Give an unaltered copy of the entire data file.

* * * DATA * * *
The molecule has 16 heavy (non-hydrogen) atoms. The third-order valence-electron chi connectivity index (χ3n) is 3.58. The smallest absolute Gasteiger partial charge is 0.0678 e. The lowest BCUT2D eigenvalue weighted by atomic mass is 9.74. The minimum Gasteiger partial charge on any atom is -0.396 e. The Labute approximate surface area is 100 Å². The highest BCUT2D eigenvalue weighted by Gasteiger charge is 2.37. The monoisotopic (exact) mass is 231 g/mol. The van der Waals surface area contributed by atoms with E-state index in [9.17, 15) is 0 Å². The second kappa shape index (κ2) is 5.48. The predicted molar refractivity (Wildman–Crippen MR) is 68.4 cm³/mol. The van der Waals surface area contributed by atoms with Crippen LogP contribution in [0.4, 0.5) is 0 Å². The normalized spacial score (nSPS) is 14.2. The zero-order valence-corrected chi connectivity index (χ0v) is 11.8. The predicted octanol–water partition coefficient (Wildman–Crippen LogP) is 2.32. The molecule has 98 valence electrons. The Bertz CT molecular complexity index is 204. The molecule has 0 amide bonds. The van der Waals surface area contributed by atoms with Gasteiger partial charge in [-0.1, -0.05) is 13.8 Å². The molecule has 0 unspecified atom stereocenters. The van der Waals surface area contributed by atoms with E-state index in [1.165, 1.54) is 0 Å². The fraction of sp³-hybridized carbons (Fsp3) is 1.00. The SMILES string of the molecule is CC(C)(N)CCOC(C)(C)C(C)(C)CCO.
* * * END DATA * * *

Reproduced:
The molecule has 16 heavy (non-hydrogen) atoms. The third-order valence-electron chi connectivity index (χ3n) is 3.58. The smallest absolute Gasteiger partial charge is 0.0678 e. The lowest BCUT2D eigenvalue weighted by atomic mass is 9.74. The minimum Gasteiger partial charge on any atom is -0.396 e. The Labute approximate surface area is 100 Å². The highest BCUT2D eigenvalue weighted by Gasteiger charge is 2.37. The monoisotopic (exact) mass is 231 g/mol. The van der Waals surface area contributed by atoms with E-state index in [9.17, 15) is 0 Å². The second kappa shape index (κ2) is 5.48. The predicted molar refractivity (Wildman–Crippen MR) is 68.4 cm³/mol. The van der Waals surface area contributed by atoms with Crippen LogP contribution in [0.4, 0.5) is 0 Å². The normalized spacial score (nSPS) is 14.2. The zero-order valence-corrected chi connectivity index (χ0v) is 11.8. The predicted octanol–water partition coefficient (Wildman–Crippen LogP) is 2.32. The molecule has 98 valence electrons. The Bertz CT molecular complexity index is 204. The molecule has 0 amide bonds. The van der Waals surface area contributed by atoms with Gasteiger partial charge in [-0.1, -0.05) is 13.8 Å². The molecule has 0 unspecified atom stereocenters. The van der Waals surface area contributed by atoms with E-state index in [1.165, 1.54) is 0 Å². The fraction of sp³-hybridized carbons (Fsp3) is 1.00. The SMILES string of the molecule is CC(C)(N)CCOC(C)(C)C(C)(C)CCO.